Anyone who's visited a McDonald's knows that consumers prefer an experience that doesn't stray too far from a recognizable way of doing things. Sure, they'll forgo the Golden Arches for Arby's, buy roast beef instead of burgers, but only if everything else -- from the plastic tray it's served on to the pimply-faced kid who serves it -- remains the same. Record execs, of course, aren't any different. They, too, want sameness and predictability. So who can blame them for rolling out and hyping up a tasty product like the Strokes, the New York City boy band whose RCA debut is, by all accounts, as hot and cool as the two-compartment Styrofoam package that once contained the McDLT? With its self-deprecating, empty title and its perfectly coifed version of East Village bohemianism, Is This It could be a marketing tour de force à la Nirvana's Nevermind.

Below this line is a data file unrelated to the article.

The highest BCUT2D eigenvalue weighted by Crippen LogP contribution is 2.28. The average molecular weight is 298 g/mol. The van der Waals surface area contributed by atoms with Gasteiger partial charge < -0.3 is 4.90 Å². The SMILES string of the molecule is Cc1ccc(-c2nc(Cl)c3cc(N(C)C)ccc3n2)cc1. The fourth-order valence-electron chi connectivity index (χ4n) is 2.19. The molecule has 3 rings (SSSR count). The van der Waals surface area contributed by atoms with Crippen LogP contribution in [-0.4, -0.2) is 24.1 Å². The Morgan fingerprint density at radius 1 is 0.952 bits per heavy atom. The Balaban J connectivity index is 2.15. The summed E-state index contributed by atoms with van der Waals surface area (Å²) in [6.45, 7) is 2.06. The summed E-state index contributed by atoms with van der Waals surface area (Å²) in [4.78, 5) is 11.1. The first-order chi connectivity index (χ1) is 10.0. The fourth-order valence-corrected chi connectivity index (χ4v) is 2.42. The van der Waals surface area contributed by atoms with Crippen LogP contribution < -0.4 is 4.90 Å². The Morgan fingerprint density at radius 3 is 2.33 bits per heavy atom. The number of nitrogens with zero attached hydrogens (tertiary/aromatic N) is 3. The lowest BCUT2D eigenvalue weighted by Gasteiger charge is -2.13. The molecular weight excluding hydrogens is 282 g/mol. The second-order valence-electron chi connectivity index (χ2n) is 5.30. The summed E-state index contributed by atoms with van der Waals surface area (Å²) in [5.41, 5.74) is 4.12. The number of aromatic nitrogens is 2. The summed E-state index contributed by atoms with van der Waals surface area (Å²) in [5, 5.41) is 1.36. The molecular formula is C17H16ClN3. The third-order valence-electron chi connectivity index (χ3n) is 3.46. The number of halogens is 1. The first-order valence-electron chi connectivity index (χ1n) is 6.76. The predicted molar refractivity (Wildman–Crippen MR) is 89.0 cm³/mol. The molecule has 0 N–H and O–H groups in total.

Is This It is that good -- it's too good, really; too well put together, too full of the kind of energetic, edgy pop invented by the Velvet Underground, refined by the Pixies, then imitated by thousands of indie rock bands with small names and small followings, like Spoon. The genius (and horror) of the Strokes is that they are to oft-deplored boy bands what Starbucks is to McDonald's -- a franchise that marries customer-friendly populism with just the right bit of elitism to make up for the fact that billions and billions are served. Like those boy bands, they've got the looks and compelling takes on boy-girl games. But rather than declassé, canned tracks that ask, "Girl, why didn't you page me?", they give a liner-note shout-out to Guided by Voices and write energetic pop that's a perfect accessory to the other lifestyle-enhancing products that find their way into the apartments of most white, city-dwelling twentysomethings. No doubt, they're going to be grand.